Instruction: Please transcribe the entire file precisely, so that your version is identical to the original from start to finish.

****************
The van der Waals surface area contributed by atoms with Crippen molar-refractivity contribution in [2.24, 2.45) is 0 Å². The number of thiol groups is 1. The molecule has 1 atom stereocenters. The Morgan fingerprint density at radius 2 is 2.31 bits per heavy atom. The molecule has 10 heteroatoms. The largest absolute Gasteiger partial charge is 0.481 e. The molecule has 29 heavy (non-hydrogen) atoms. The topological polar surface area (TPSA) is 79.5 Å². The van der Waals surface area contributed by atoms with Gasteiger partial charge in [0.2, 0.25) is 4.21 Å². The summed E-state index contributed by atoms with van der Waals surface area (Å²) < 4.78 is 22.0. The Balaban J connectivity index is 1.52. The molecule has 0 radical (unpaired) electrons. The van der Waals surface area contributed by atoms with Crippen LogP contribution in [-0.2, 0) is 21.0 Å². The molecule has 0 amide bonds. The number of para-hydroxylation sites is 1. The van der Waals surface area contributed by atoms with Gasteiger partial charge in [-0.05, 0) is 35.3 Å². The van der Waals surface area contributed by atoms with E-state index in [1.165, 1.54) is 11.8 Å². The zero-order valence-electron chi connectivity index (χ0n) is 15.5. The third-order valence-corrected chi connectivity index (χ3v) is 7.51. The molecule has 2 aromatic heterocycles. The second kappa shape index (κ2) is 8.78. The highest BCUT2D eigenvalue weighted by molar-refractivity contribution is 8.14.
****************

The van der Waals surface area contributed by atoms with Crippen molar-refractivity contribution in [2.24, 2.45) is 0 Å². The number of thiol groups is 1. The molecule has 1 atom stereocenters. The Morgan fingerprint density at radius 2 is 2.31 bits per heavy atom. The molecule has 10 heteroatoms. The largest absolute Gasteiger partial charge is 0.481 e. The molecule has 29 heavy (non-hydrogen) atoms. The topological polar surface area (TPSA) is 79.5 Å². The van der Waals surface area contributed by atoms with Gasteiger partial charge in [0.2, 0.25) is 4.21 Å². The summed E-state index contributed by atoms with van der Waals surface area (Å²) < 4.78 is 22.0. The Balaban J connectivity index is 1.52. The molecule has 0 radical (unpaired) electrons. The van der Waals surface area contributed by atoms with Crippen LogP contribution in [-0.2, 0) is 21.0 Å². The molecule has 0 amide bonds. The number of para-hydroxylation sites is 1. The van der Waals surface area contributed by atoms with Gasteiger partial charge in [-0.05, 0) is 35.3 Å². The van der Waals surface area contributed by atoms with E-state index in [1.165, 1.54) is 11.8 Å². The zero-order valence-electron chi connectivity index (χ0n) is 15.5. The third-order valence-corrected chi connectivity index (χ3v) is 7.51. The molecule has 2 aromatic heterocycles. The second kappa shape index (κ2) is 8.78. The highest BCUT2D eigenvalue weighted by molar-refractivity contribution is 8.14.